Personal Injury Cases and Your Smart Phone
If you cause a car accident with an accompanying injury to my client, this miami personal injury lawyer may try to subpoena your mobile-phone data to use as evidence against you. Don’t try to throw away or wipe your phone either, if you do, the judge is likely to instruct the jury to presume that you got rid of the evidence to hide something…juries don’t like that.
Yesterday’s Personal Injury Law Blog post discussed the type of information I might be able to obtain via your cell phone data, or even the unit itself.
With PCs (which all basically operate similarly regardless of brand, the harddrive is simply taken out of computer, a mirror image is made, and that image is plugged into forensic software. Mobile phones are trickier. Smartphone forensics is more difficult because there are no standardized platforms (i.e. one brand of cell phone will communicate totally different than another, thus required different software tools).
Any respectable forensic mobile-phone examiner will have to follow the Association of Chief Police Officers (ACPO) Guide for Computer Based Electronic Evidence:
- do not manipulate or change data (if necessary, then needs to be justifiable);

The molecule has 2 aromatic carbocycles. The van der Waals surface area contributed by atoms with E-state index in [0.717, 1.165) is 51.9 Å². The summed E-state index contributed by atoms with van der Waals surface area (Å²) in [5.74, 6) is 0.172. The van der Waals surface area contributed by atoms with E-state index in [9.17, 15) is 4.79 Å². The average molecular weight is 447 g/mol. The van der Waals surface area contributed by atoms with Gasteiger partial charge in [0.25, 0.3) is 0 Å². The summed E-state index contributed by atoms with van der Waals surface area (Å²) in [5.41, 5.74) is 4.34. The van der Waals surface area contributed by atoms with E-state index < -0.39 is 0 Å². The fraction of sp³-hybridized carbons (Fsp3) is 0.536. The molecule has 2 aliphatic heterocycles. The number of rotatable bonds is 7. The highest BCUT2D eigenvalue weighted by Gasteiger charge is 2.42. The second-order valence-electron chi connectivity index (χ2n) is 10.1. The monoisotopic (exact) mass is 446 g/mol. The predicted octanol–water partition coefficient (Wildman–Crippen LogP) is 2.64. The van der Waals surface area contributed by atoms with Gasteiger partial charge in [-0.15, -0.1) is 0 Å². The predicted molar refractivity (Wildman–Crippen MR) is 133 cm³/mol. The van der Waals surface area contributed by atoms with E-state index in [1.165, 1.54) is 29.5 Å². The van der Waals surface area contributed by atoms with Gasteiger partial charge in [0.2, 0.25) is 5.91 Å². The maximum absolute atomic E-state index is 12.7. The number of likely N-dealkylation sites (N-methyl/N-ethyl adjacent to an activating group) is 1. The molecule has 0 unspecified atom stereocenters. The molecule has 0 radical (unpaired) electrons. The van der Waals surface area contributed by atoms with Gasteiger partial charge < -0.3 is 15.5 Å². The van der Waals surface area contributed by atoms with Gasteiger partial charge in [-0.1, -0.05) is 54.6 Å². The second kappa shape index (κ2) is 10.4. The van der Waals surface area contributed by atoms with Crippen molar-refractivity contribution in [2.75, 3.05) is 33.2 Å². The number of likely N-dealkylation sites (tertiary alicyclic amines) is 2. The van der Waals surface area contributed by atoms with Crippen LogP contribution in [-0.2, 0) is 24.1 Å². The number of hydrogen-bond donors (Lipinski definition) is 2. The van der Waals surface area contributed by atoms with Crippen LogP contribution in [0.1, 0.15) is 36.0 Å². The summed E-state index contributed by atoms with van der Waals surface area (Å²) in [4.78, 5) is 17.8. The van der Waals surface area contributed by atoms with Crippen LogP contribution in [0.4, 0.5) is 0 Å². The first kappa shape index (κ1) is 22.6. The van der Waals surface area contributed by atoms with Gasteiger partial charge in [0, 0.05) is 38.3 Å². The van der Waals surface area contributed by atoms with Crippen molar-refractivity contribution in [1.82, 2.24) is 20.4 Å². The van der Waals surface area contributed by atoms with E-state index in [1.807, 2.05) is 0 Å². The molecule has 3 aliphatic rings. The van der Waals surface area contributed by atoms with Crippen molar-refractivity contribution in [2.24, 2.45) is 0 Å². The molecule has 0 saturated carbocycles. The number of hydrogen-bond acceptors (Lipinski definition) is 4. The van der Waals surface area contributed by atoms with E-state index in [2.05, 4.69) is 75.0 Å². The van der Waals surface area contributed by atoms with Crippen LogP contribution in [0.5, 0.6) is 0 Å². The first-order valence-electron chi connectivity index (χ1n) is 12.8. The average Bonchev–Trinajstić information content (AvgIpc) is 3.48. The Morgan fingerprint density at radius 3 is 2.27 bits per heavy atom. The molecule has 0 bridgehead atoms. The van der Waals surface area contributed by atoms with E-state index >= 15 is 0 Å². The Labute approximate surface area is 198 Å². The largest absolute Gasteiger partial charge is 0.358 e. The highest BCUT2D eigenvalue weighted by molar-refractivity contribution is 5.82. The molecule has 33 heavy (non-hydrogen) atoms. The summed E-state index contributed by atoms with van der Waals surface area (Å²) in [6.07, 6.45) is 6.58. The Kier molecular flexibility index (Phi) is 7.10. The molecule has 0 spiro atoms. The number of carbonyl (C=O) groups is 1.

- document exactly how the phone is being handled (need a contemporaneous audit trail of each and every analytical procedure being performed on the smartphone, so an independent third party could take the same steps and obtain the same results);
- someone needs to be in charge to oversee the forensic examination (accountability)
On PC – image is a bit-to-bit copy of harddrive (exact duplicate).
On mobile phones, the images are much more difficult to obtain, so the analyst has to perform a ”logic read.” This is essentially the phone’s interpretation of its own memory. Then the forensic software has to reverse engineer from the interpretation to find out what is actually there….and this logic read will differ between forensic companies, as they all have their own proprietary software that makes the different “assumptions” necessary to interpret what is on the phone.
The challenge is that different forensics companies may produce different results (i.e. interpretations). This can make it more difficult to prove as scientifically valid in court. A good defense attorney will find a well-respected forensic cell phone examiner to compare what the plaintiff’s expert found to say, “I ran the phone through three different software programs and got three different interpretations.”
If you would like to speak to a miami personal-injury attorney, please call 800.379.TEAM and ask for Jason Neufeld or he can be emailed directly at email@example.com.